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Burundi's ruling party fails in first bid to change constitution

BUJUMBURA (Reuters) - Burundi’s ruling party failed on Friday to win parliamentary approval for constitutional changes, which critics say would undermine a delicate ethnic power-sharing deal, after its junior coalition partner boycotted the vote.

Proposed constitutional amendments have stirred the worst political crisis in the east African country since a 12-year civil war ended in 2005, and raised fears of new turmoil.

The changes would include a single powerful prime minister from the ruling party replacing two vice president posts shared between the majority Hutu and minority Tutsi ethnic groups - a step opponents say threatens to marginalise minorities.

They may also pave the way for Burundi’s president, Pierre Nkurunziza, to run for a third term in office.

Foes of Nkurunziza, an evangelical Christian popular among rural voters, view such reforms as a manoeuvre to consolidate Hutu power that will upset power-sharing requirements that have kept ethnic tensions in check since the war.

Interior Minister Edouard Nduwimana shrugged off the Hutu-led CNDD-FDD party’s failure to muster enough votes in the national assembly, saying the amendments would be put to a referendum instead.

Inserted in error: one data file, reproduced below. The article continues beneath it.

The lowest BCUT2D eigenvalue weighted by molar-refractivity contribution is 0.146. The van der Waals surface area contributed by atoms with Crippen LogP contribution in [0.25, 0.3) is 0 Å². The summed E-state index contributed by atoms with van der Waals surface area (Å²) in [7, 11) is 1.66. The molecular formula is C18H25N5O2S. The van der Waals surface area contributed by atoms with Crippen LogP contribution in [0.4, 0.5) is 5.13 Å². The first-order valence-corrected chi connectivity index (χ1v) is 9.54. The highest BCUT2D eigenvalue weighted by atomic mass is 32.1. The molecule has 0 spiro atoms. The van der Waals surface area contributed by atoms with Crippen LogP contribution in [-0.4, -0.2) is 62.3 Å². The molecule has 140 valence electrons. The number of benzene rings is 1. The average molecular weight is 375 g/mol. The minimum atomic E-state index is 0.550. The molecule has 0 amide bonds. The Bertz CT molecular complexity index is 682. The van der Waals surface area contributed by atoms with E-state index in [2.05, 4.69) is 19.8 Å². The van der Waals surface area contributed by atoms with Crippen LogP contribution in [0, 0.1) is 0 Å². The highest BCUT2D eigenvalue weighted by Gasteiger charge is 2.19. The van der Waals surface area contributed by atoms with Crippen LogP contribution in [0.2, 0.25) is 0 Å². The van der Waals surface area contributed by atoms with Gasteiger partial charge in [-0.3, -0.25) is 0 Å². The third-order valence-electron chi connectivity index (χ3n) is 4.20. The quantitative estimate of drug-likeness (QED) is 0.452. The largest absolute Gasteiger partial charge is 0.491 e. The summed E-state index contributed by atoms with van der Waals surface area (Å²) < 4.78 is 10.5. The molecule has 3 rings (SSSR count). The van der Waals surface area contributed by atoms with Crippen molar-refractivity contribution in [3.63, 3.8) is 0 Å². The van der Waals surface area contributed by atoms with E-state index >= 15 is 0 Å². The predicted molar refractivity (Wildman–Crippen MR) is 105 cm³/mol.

“When members of parliament fail to agree on constitutional reform, the president may submit the draft amendments to a referendum,” Nduwimana told reporters in Bujumbura.

Burundi’s political stand-off has raised the spectre of another explosion in a volatile region already grappling with unrest in eastern Democratic Republic of Congo, South Sudan and the Central African Republic.


The CNDD-FDD, which holds 81 out of 106 seats in parliament, fell one vote short of the 85 required to pass the amendments.

A Burundi court handed down life jail terms on Friday to 21 members of the opposition MSD party who clashed with police two weeks ago. The opposition says an arrest warrant for the leader of the MSD is an attempt to remove rival voices before elections in 2015.

The constitutional dispute has driven a wedge between the CNDD-FDD and its junior governing partner, the Tutsi-led Uprona party, whose leadership believes Nkurunziza is manoeuvring to stand for a third term.

Burundi’s current basic law, which dates back to the end of the civil war, says the president can serve two directly-elected terms. A separate clause says the first post-war leader will be indirectly elected by lawmakers - as Nkurunziza went on to be.

Under the planned changes, the latter clause would be deleted. Stalwart allies of Nkurunziza argue that would allow the president to run again.

Agathon Rwasa, the last rebel commander to lay down arms in 2009 who last month told Reuters Nkurunziza was behaving increasingly like a dictator, said he held little hope for a credible referendum.

“They want to organise a referendum just to rig as they rigged 2010 elections,” Rwasa told Reuters on Friday, referring to the last presidential vote he and others boycotted.

Writing by Richard Lough; Editing by Mark Heinrich